scheduled meetings/dialogues before the Lupon. On
a mediation proceedings on the matter, defendants
unwaveringly manifested their refusal to vacate the
premises before the Honorable Barangay Captain
Romualda Villalon who mediated the parties;

11. Thus, on (17 November 2006), the Tanggapan ng


Kapitan ng Barangay issued a Certification
(Katibayan Upang Makadulog sa Hukuman)
authorizing the plaintiff to file the appropriate action
unto this Honorable Court stating that walang
nagawang pagaayos o pagkakasundo sa mga partido
was reached. x x x.

12. On an effort to settle the matter, plaintiff through the


undersigned counsel transmitted through registered
mail with return card a Final Demand Letter to
Vacate dated 21 November 2006 addressed to all of
the defendants to vacate the premises within
FIFTEEN (15) days from receipt of the demand letter
which defendants received on 23 November 2006. x
x x.
13. On 28 November 2006, the undersigned counsel
received a letter in response to the demand letter
transmitted to the defendants. As a reply, the claimed
counsel of the defendants with much regret informed
the undersigned counsel that his clients cannot
comply with the final demand to vacate the property
located at No. xxx Avenue, xxx Subdivision, xxx
City. X x x.

14. By reason of the defendants unjustified refusal to


vacate the premises, plaintiff would be compelled to
stay at the Philippines for a period of time and as a
result would necessarily lose her employment.
Plaintiff normally receives FORTY THOUSAND
(Php40,000.00) a month as salary from her
employment. Likewise as a result of the unlawful
possession of the residential house and lot, plaintiff
was constrained to rent a residential townhouse unit
at xxx Subdivision for which the plaintiff is
constrained to pay at a month rental of EIGHT
THOUSAND (Php 8,000.00) pesos a month;

15. Defendants, who have been unlawfully possessing


and occupying the subject parcel of land, and despite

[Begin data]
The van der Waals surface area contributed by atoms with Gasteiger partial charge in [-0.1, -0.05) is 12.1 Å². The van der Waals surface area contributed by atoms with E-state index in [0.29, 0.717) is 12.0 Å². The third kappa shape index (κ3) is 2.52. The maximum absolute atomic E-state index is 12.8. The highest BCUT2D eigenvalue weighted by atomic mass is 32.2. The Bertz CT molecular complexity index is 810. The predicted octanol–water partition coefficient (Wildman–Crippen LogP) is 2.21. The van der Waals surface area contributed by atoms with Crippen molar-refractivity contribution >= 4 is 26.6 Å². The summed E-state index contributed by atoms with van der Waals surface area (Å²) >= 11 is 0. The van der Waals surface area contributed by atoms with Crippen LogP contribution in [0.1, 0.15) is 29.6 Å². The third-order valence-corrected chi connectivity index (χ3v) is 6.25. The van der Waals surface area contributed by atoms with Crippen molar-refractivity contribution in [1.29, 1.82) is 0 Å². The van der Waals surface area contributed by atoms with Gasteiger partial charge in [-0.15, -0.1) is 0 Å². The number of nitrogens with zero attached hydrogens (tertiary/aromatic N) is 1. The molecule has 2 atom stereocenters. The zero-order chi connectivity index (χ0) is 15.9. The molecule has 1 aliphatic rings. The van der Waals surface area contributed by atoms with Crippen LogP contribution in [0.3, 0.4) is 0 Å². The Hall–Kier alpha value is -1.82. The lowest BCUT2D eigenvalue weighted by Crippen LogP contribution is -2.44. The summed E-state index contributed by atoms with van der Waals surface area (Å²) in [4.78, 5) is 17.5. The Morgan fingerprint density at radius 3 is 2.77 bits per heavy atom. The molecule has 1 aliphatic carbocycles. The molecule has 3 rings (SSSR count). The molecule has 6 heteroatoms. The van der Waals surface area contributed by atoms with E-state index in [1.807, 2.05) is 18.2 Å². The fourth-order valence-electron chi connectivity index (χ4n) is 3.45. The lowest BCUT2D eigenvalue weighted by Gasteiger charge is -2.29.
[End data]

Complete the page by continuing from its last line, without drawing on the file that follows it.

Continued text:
due notice and demand to vacate the same,
unjustifiably failed and refused and continue to fail
and refuse to vacated the said premises. Thus, due to
defendants wanton disregard and deliberate
violation of the plaintiffs right to enjoy the rightful
possession of her property, herein plaintiff has
suffered and continuously suffers sleepless nights,
serious anxiety and other similar sufferings from
which entitle her to the recovery of damages in such
amount as this Honorable Court, in its wise
discretion, may determine;

16. By reason of the gross and evident bad faith of the


defendants when they deliberately refused to vacate
the aforesaid premises and by way of example or
correction for the public good, in addition to the
moral damages, plaintiff herein is duly entitled for
the payment of exemplary damages in such amount,
as this Honorable Court, in its wise discretion, may
determine;

17. Due to defendants refusal to vacate the premises,


plaintiff was constrained to engage the services of a
legal counsel to protect her own rights, interests, and
for whose services she agreed to pay the amount of
TWENTY FIVE THOUSAND PESOS
(Php25,000.00) as attorneys fees plus Php2,000.00
per court appearance.

X x x. (end of quote)

The herein plaintiff adopts into this position paper, by incorporation and reference,
all of the foregoing allegations in her verified Answer.

In controverting the instant ejectment complaint, the defendants B, et. al.


raised the defense that plaintiff A had allegedly sold the property to B, without
presenting any proof of the due execution and authenticity of any
written/documented or oral contract or agreement to positively prove and
substantiate the alleged transaction.

Further, the defendants B, et. al. in the instant ejectment case cited the
pendency of the case of B vs. A before the Regional Trial Court, Branch
xxx, of xxx City, for specific performance and damages, docketed as Civil
Case No. xxx.

In the said RTC-level civil complaint, B (plaintiff in the said RTC-level case)
prayed in her Amended Complaint as follows:

X x x.

WHEREFORE, premises considered, it is respectfully


prayed that after due hearing judgment be rendered as to the
principal cause of action:

a) Ordering defendant A to execute the deed of


sale in favor of the plaintiff over the house and
lot located at No. xxx Avenue, xxx Subdivision,
xxx City and covered by the Transfer
Certificate of Title No. xxx of the registry of
Deeds of xxx City;
b) Ordering defendant A to pay plaintiff the
following amount:
i) P300,000.00, as moral damages;
ii) P200,000.00, as exemplary damages;
iii) P100,000.00, as attorneys fees; and
iv) To pay the costs of suit:

In the alternative, judgment be rendered:

a) Ordering defendant A to pay plaintiff the


following sums:
i) P1,351,265.66 representing reimbursement to
the plaintiff for the expenses of the renovations
and Improvements, insurance premiums, real
property taxes homeowners association dues
and payment for compromise settlement on the
property in question, plus legal interest thereof
from the date of the filing of the complaint:
ii) P55,000.00, representing the funeral
expenses of defendant A minor son, K, plus
legal interest thereof from the filing of the
complaint: